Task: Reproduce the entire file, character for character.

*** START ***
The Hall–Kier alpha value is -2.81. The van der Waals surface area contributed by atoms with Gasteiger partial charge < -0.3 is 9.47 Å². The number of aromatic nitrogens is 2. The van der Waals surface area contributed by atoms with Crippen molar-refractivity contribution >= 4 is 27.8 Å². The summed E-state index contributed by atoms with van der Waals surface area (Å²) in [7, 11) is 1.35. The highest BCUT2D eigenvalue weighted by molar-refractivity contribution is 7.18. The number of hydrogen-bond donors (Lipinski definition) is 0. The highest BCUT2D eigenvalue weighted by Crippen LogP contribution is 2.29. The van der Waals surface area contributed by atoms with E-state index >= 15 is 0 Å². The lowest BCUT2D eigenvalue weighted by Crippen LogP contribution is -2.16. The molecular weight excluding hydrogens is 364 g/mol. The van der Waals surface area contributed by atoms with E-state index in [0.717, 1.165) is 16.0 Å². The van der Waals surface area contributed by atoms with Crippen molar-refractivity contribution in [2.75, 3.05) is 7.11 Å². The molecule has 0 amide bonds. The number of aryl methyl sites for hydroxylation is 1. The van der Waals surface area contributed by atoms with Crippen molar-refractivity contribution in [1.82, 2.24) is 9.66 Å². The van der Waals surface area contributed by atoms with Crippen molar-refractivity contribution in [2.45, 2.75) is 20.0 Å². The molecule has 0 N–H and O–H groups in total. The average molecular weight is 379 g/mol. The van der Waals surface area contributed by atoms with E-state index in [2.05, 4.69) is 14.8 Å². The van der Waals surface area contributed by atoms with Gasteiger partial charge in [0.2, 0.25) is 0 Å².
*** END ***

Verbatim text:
The Hall–Kier alpha value is -2.81. The van der Waals surface area contributed by atoms with Gasteiger partial charge < -0.3 is 9.47 Å². The number of aromatic nitrogens is 2. The van der Waals surface area contributed by atoms with Crippen molar-refractivity contribution >= 4 is 27.8 Å². The summed E-state index contributed by atoms with van der Waals surface area (Å²) in [7, 11) is 1.35. The highest BCUT2D eigenvalue weighted by molar-refractivity contribution is 7.18. The number of hydrogen-bond donors (Lipinski definition) is 0. The highest BCUT2D eigenvalue weighted by Crippen LogP contribution is 2.29. The van der Waals surface area contributed by atoms with E-state index >= 15 is 0 Å². The lowest BCUT2D eigenvalue weighted by Crippen LogP contribution is -2.16. The molecular weight excluding hydrogens is 364 g/mol. The van der Waals surface area contributed by atoms with E-state index in [0.717, 1.165) is 16.0 Å². The van der Waals surface area contributed by atoms with Crippen molar-refractivity contribution in [2.75, 3.05) is 7.11 Å². The molecule has 0 amide bonds. The number of aryl methyl sites for hydroxylation is 1. The van der Waals surface area contributed by atoms with Crippen molar-refractivity contribution in [1.82, 2.24) is 9.66 Å². The van der Waals surface area contributed by atoms with Crippen molar-refractivity contribution in [2.45, 2.75) is 20.0 Å². The molecule has 0 N–H and O–H groups in total. The average molecular weight is 379 g/mol. The van der Waals surface area contributed by atoms with E-state index in [2.05, 4.69) is 14.8 Å². The van der Waals surface area contributed by atoms with Gasteiger partial charge in [0.2, 0.25) is 0 Å².